It was an intriguing more than action-packed Belgian Grand Prix this year, at the front at least. Lewis Hamilton only relinquished the lead when he pitted on lap 12, and soon got it back. He was imperious, but he wasn’t untouchable.
Could Sebastian Vettel have won?
Hamilton’s title rival in the Ferrari was a constant presence in his mirrors. Starting alongside him on the front row, Vettel got a very good drive out of La Source and up through Eau Rouge, however the straight line speed of the Mercedes and some good positioning kept Lewis in front. The two of them then settled into a cold war, with Vettel sitting around 1.5 seconds behind and looming.
To undercut or not to undercut
With Spa being a massive 7 km long and around a 1:47 lap at the time, the focus of the Hamilton-Vettel battle turned to who would pit first. Would Ferrari bring Vettel in a lap early to try and get a lap in clear air and get the undercut advantage?
In the end, Lewis got the “hammer time” call at the start of lap 12 and was the first to come in for new rubber. The Mercedes crew bolted on some soft tyres a quick stop got Hamilton out into a window, but Vettel also then put his foot down and wore through the ultras he had been protecting.
When Seb came in for his own stop it looked like it would be close, but an unintentional tow from Kimi Raikkonen through Blanchemont pulled Hamilton into a better position and by the time they were through Eau Rouge it was as you were once again.
Thanks to the chaos within the Force India team a safety car came out, allowing some pit stops. Having saved a set of ultrasofts on Saturday, Vettel was able to bolt on the purple-walled rubber while Hamilton was stuck on softs. As the pack slowly formed behind the safety car, Hamilton was struggling to keep the harder rubber up to temperature, and there was a feeling that Vettel was just waiting to pounce once the road Mercedes pulled in and handed the lead back to the racing variety.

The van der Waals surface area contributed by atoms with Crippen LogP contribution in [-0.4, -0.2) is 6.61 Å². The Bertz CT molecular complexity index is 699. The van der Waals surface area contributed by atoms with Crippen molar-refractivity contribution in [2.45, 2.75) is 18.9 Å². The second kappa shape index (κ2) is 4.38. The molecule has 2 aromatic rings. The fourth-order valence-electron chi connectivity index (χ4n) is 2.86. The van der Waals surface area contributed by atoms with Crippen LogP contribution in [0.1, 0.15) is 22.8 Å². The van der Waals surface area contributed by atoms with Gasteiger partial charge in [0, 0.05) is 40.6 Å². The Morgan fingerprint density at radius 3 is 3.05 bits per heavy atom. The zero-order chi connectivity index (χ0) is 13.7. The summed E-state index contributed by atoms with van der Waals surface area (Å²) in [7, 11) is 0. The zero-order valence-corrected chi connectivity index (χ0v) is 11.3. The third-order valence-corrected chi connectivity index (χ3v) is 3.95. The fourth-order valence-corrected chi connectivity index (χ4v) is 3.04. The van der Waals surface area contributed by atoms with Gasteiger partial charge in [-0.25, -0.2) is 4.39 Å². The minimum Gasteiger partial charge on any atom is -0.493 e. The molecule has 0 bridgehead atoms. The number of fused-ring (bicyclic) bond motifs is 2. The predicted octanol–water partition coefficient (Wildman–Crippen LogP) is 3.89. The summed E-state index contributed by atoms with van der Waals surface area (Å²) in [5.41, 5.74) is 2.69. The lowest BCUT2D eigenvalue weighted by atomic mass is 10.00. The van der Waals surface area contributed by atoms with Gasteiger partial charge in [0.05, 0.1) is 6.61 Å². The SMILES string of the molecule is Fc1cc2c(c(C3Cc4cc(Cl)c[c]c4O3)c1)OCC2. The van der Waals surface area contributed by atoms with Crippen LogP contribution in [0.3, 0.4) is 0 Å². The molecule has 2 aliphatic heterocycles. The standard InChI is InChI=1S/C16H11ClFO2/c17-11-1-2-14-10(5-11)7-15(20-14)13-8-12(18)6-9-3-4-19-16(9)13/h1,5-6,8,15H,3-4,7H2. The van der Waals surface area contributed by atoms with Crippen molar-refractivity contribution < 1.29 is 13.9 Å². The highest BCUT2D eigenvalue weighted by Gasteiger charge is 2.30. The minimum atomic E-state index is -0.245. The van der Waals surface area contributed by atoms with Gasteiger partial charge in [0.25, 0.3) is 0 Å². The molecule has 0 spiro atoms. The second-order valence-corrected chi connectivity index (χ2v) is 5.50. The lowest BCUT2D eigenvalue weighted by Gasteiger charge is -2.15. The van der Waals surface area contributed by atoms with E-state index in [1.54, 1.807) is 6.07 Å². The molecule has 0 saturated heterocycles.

Once the safety car did come in Vettel was immediately on the back of Hamilton. Coming out of La Source the traction difference had Vettel right on the gearbox of the Mercedes through Eau Rouge. As they turned onto the Kemmel Straight Vettel had to pull out from the rear wing of Lewis.
Again though, the raw power of the Mercedes shined through. With Vettel having to pull to the outside, Hamilton just had to spot his braking zone and did so perfectly.
The driver battle
Vettel really could have had Hamilton at the restart, the problem was that he was just too close coming out of La Source. It forced him to pull out of the tow very early, and if he had been able to stay there for a few hundred more yards he could have had been in a much better position to fight into Les Combes.
In his post-race interview with David Coulthard, Hamilton said he even lifted slightly between La Source and Eau Rouge to keep Vettel tucked underneath him and force an earlier move.
It was an amazing insight into the masterful race craft of Hamilton, and like a great chess player he was thinking three corners ahead.
Could anyone else have won?
No. Hamilton and Vettel were in a class of their own today. They put their teammates to shame and dominated the demanding ribbon of tarmac that is Spa-Francorchamps. It was a brilliant display of driving prowess from the pair of them, and while I think Vettel and the Ferrari had more pace on the day, Hamilton’s magnificent positioning and impressive mind for racing won the day.
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